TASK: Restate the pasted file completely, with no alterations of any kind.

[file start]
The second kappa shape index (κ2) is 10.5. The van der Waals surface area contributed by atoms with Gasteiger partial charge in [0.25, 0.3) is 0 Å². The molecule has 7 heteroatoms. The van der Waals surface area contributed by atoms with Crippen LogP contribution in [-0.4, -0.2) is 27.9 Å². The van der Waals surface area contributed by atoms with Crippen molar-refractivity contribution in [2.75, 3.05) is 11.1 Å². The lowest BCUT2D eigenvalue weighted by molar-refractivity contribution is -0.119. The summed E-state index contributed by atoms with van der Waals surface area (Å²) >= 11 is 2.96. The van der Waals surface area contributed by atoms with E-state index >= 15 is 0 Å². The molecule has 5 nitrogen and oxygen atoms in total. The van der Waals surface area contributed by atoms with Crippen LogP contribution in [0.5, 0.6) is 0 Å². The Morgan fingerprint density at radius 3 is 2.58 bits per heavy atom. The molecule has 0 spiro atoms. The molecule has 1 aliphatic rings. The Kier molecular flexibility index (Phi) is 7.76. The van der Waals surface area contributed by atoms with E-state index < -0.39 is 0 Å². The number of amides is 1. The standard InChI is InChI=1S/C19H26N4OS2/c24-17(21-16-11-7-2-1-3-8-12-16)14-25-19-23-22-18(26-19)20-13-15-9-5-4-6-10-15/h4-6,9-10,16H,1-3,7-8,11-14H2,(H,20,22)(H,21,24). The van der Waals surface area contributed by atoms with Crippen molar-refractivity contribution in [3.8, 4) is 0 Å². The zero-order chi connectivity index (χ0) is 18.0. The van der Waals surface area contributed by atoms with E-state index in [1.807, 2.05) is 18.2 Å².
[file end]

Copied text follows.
The second kappa shape index (κ2) is 10.5. The van der Waals surface area contributed by atoms with Gasteiger partial charge in [0.25, 0.3) is 0 Å². The molecule has 7 heteroatoms. The van der Waals surface area contributed by atoms with Crippen LogP contribution in [-0.4, -0.2) is 27.9 Å². The van der Waals surface area contributed by atoms with Crippen molar-refractivity contribution in [2.75, 3.05) is 11.1 Å². The lowest BCUT2D eigenvalue weighted by molar-refractivity contribution is -0.119. The summed E-state index contributed by atoms with van der Waals surface area (Å²) >= 11 is 2.96. The van der Waals surface area contributed by atoms with E-state index >= 15 is 0 Å². The molecule has 5 nitrogen and oxygen atoms in total. The van der Waals surface area contributed by atoms with Crippen LogP contribution in [0.5, 0.6) is 0 Å². The Morgan fingerprint density at radius 3 is 2.58 bits per heavy atom. The molecule has 0 spiro atoms. The molecule has 1 aliphatic rings. The Kier molecular flexibility index (Phi) is 7.76. The van der Waals surface area contributed by atoms with E-state index < -0.39 is 0 Å². The number of amides is 1. The standard InChI is InChI=1S/C19H26N4OS2/c24-17(21-16-11-7-2-1-3-8-12-16)14-25-19-23-22-18(26-19)20-13-15-9-5-4-6-10-15/h4-6,9-10,16H,1-3,7-8,11-14H2,(H,20,22)(H,21,24). The van der Waals surface area contributed by atoms with Crippen molar-refractivity contribution in [3.8, 4) is 0 Å². The zero-order chi connectivity index (χ0) is 18.0. The van der Waals surface area contributed by atoms with E-state index in [1.807, 2.05) is 18.2 Å².